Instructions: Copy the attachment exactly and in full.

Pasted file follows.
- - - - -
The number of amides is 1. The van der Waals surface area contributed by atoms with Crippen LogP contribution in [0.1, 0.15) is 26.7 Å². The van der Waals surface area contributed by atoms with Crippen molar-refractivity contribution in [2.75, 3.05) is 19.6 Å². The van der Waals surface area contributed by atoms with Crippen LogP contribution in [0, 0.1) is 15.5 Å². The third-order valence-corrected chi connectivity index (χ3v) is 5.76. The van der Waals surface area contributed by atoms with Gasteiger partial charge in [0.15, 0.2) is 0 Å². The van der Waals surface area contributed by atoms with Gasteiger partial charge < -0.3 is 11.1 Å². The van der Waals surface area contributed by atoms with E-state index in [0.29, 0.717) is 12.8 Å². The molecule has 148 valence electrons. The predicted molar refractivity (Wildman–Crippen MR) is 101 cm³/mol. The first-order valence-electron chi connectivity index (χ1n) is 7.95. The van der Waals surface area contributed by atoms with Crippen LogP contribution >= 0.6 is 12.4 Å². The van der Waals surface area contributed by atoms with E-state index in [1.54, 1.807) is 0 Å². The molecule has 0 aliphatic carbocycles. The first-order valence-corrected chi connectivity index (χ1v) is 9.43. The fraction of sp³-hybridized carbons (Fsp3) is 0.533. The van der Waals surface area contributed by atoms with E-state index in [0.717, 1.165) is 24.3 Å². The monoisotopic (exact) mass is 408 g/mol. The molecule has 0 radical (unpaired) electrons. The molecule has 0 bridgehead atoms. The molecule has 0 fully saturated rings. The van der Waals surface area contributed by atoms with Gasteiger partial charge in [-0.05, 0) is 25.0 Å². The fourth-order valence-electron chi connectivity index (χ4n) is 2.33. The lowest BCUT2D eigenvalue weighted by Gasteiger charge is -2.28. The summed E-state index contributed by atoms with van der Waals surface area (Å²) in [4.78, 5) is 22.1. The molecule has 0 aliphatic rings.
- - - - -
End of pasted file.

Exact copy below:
The number of amides is 1. The van der Waals surface area contributed by atoms with Crippen LogP contribution in [0.1, 0.15) is 26.7 Å². The van der Waals surface area contributed by atoms with Crippen molar-refractivity contribution in [2.75, 3.05) is 19.6 Å². The van der Waals surface area contributed by atoms with Crippen LogP contribution in [0, 0.1) is 15.5 Å². The third-order valence-corrected chi connectivity index (χ3v) is 5.76. The van der Waals surface area contributed by atoms with Gasteiger partial charge in [0.15, 0.2) is 0 Å². The van der Waals surface area contributed by atoms with Gasteiger partial charge < -0.3 is 11.1 Å². The van der Waals surface area contributed by atoms with E-state index in [0.29, 0.717) is 12.8 Å². The molecule has 148 valence electrons. The predicted molar refractivity (Wildman–Crippen MR) is 101 cm³/mol. The first-order valence-electron chi connectivity index (χ1n) is 7.95. The van der Waals surface area contributed by atoms with Crippen LogP contribution >= 0.6 is 12.4 Å². The van der Waals surface area contributed by atoms with E-state index in [1.54, 1.807) is 0 Å². The molecule has 0 aliphatic carbocycles. The first-order valence-corrected chi connectivity index (χ1v) is 9.43. The fraction of sp³-hybridized carbons (Fsp3) is 0.533. The van der Waals surface area contributed by atoms with E-state index in [0.717, 1.165) is 24.3 Å². The monoisotopic (exact) mass is 408 g/mol. The molecule has 0 radical (unpaired) electrons. The molecule has 0 bridgehead atoms. The molecule has 0 fully saturated rings. The van der Waals surface area contributed by atoms with Gasteiger partial charge in [-0.05, 0) is 25.0 Å². The fourth-order valence-electron chi connectivity index (χ4n) is 2.33. The lowest BCUT2D eigenvalue weighted by Gasteiger charge is -2.28. The summed E-state index contributed by atoms with van der Waals surface area (Å²) in [4.78, 5) is 22.1. The molecule has 0 aliphatic rings.